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Posts Tagged ‘Leaving Gee’s Bend’

SOL #23

SOL #23

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Saving Gee's Bend

Irene Latham

Irene Latham

I first met the beautiful and talented Irene Latham through Poetry Friday. Her poetry blog is Live your Poem. Then I met her face to face briefly at NCTE, but that brief moment was enough for her to offer encouraging words that made me love her.

When I went to our school’s book fair a few weeks ago, I saw the book Leaving Gee’s Bend. I didn’t know about this book. I bought it immediately and tweeted to Irene. She didn’t know that it was in Scholastic Book Fairs. How cool is that! This past week was testing, so I had some quiet time to read. I wanted to say, “Where have you been hiding?” How had I not read this book before? I can’t recommend it highly enough.

I love historical fiction, and I am a product of the South, so I related to Ludelphia. Don’t you just love her name? Ludelphia loves to quilt, and while the story arc is centered around this love of stitching and quilt making, the compelling part for me was her wild adventure to travel on foot and through water to get medicine for her mother. I pulled for her all along the way and was happy to find some other white characters who did the same. In the process of trying to save her mama, she triumphantly saves the whole town.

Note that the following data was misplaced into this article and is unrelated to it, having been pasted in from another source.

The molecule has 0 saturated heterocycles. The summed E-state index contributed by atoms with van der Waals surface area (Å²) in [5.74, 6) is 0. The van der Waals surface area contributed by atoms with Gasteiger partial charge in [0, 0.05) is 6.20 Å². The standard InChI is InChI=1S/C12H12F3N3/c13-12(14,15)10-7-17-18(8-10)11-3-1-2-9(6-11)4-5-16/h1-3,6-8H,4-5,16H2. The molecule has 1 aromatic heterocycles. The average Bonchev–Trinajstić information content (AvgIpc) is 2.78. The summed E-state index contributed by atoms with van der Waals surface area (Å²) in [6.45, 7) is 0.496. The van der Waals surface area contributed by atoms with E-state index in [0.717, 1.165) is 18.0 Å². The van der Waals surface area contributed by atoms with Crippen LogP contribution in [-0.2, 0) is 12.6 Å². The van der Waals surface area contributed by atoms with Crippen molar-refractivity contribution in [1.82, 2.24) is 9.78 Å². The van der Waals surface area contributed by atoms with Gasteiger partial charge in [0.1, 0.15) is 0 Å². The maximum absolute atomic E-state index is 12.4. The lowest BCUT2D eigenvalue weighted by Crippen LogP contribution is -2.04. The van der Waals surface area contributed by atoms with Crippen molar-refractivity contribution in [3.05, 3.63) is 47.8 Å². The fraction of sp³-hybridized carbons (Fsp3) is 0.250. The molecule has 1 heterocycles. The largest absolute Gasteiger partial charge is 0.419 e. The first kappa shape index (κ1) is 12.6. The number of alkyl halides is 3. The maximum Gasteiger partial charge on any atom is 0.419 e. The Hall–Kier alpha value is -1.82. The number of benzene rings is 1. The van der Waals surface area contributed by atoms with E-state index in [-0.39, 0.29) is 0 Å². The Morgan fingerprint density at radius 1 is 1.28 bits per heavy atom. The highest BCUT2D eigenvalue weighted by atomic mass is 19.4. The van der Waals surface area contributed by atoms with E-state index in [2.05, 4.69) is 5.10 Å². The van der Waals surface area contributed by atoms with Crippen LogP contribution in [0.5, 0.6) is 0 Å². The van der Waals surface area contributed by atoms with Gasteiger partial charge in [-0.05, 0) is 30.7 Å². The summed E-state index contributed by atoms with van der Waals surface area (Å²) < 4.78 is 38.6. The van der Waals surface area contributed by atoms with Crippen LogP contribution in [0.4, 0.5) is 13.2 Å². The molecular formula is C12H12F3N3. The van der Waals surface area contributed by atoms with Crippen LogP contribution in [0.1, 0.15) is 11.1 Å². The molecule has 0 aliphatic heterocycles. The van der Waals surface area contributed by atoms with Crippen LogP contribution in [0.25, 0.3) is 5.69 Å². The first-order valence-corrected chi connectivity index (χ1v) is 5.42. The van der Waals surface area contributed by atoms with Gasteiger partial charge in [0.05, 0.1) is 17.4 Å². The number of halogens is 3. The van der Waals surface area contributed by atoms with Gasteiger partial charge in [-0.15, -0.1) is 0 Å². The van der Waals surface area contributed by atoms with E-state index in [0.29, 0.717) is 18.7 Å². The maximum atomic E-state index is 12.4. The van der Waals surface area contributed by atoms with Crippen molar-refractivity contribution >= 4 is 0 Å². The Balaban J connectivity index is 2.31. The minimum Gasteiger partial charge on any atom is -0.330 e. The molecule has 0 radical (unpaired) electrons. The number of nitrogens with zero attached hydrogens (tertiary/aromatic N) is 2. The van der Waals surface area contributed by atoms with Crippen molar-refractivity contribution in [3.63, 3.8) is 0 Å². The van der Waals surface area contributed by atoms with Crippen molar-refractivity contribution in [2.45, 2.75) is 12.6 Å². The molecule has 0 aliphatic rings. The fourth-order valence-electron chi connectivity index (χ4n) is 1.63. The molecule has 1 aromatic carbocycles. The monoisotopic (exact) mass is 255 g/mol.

Irene is traveling, so she could not respond to my invitation for an interview for this post. I will use a quote from the Author’s Note. This is what fascinates me as a writer, how an idea forms and changes and becomes the book.

There are many fascinating events in the history of Gee’s bend, but it was the photographs Arthur Rothstein took for the Resettlement Administration in 1937 that most captivated me. Then when I read firsthand accounts of the 1932 raid on Gee’s Bend and later learned of the Red Cross rescue, I knew this was the experience I most wanted to write about. The people who lived through this terrible time possess a strength and faith I admire and want only to honor.

Not only has Irene Latham honored the people of Gee’s Bend, she has made them come alive and live on in us, her readers. I hope this book falls into your hands at a book fair near you.

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